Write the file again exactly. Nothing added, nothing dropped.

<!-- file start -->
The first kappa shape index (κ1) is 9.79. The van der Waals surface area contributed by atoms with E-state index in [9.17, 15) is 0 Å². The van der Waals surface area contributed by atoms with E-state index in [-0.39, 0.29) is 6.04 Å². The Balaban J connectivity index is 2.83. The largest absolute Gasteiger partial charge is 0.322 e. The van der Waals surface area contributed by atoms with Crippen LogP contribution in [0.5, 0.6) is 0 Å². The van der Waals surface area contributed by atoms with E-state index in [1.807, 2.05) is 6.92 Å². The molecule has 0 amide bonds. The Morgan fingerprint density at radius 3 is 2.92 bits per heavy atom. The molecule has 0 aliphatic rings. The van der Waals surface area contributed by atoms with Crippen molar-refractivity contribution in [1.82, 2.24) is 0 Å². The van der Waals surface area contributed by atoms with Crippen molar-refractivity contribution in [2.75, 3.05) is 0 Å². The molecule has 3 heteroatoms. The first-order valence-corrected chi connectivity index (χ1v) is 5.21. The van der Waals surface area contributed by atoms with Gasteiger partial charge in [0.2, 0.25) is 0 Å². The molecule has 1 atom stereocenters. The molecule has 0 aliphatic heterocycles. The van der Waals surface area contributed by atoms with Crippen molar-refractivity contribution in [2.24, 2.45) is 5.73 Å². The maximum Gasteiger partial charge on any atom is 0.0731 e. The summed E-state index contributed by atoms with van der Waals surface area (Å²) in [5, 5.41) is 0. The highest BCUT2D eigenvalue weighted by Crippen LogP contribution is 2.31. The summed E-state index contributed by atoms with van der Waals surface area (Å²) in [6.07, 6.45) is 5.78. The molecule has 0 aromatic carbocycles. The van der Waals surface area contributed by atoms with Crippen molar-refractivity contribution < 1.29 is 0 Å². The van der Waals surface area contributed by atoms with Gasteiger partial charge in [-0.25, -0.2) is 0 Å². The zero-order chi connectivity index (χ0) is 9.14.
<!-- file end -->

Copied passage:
The first kappa shape index (κ1) is 9.79. The van der Waals surface area contributed by atoms with E-state index in [9.17, 15) is 0 Å². The van der Waals surface area contributed by atoms with E-state index in [-0.39, 0.29) is 6.04 Å². The Balaban J connectivity index is 2.83. The largest absolute Gasteiger partial charge is 0.322 e. The van der Waals surface area contributed by atoms with Crippen LogP contribution in [0.5, 0.6) is 0 Å². The van der Waals surface area contributed by atoms with E-state index in [1.807, 2.05) is 6.92 Å². The molecule has 0 amide bonds. The Morgan fingerprint density at radius 3 is 2.92 bits per heavy atom. The molecule has 0 aliphatic rings. The van der Waals surface area contributed by atoms with Crippen molar-refractivity contribution in [1.82, 2.24) is 0 Å². The van der Waals surface area contributed by atoms with Crippen molar-refractivity contribution in [2.75, 3.05) is 0 Å². The molecule has 3 heteroatoms. The first-order valence-corrected chi connectivity index (χ1v) is 5.21. The van der Waals surface area contributed by atoms with Gasteiger partial charge in [0.2, 0.25) is 0 Å². The molecule has 1 atom stereocenters. The molecule has 0 aliphatic heterocycles. The van der Waals surface area contributed by atoms with Crippen molar-refractivity contribution in [2.24, 2.45) is 5.73 Å². The maximum Gasteiger partial charge on any atom is 0.0731 e. The summed E-state index contributed by atoms with van der Waals surface area (Å²) in [5, 5.41) is 0. The highest BCUT2D eigenvalue weighted by Crippen LogP contribution is 2.31. The summed E-state index contributed by atoms with van der Waals surface area (Å²) in [6.07, 6.45) is 5.78. The molecule has 0 aromatic carbocycles. The van der Waals surface area contributed by atoms with Crippen molar-refractivity contribution < 1.29 is 0 Å². The van der Waals surface area contributed by atoms with Gasteiger partial charge in [-0.25, -0.2) is 0 Å². The zero-order chi connectivity index (χ0) is 9.14.